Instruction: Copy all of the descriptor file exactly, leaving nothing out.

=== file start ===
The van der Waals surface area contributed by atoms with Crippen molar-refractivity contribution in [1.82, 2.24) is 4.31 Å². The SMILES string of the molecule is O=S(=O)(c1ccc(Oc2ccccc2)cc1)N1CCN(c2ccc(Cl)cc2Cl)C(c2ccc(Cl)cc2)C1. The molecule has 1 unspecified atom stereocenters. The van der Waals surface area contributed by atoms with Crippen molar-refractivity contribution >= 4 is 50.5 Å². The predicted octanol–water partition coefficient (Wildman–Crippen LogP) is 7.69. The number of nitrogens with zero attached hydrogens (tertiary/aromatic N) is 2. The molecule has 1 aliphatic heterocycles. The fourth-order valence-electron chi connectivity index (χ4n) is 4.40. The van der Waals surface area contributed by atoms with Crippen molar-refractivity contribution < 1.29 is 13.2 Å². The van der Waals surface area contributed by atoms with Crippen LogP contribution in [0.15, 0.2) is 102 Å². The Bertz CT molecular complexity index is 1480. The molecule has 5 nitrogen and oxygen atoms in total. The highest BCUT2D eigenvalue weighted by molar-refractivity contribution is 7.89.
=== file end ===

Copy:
The van der Waals surface area contributed by atoms with Crippen molar-refractivity contribution in [1.82, 2.24) is 4.31 Å². The SMILES string of the molecule is O=S(=O)(c1ccc(Oc2ccccc2)cc1)N1CCN(c2ccc(Cl)cc2Cl)C(c2ccc(Cl)cc2)C1. The molecule has 1 unspecified atom stereocenters. The van der Waals surface area contributed by atoms with Crippen molar-refractivity contribution >= 4 is 50.5 Å². The predicted octanol–water partition coefficient (Wildman–Crippen LogP) is 7.69. The number of nitrogens with zero attached hydrogens (tertiary/aromatic N) is 2. The molecule has 1 aliphatic heterocycles. The fourth-order valence-electron chi connectivity index (χ4n) is 4.40. The van der Waals surface area contributed by atoms with Crippen molar-refractivity contribution < 1.29 is 13.2 Å². The van der Waals surface area contributed by atoms with Crippen LogP contribution in [0.15, 0.2) is 102 Å². The Bertz CT molecular complexity index is 1480. The molecule has 5 nitrogen and oxygen atoms in total. The highest BCUT2D eigenvalue weighted by molar-refractivity contribution is 7.89.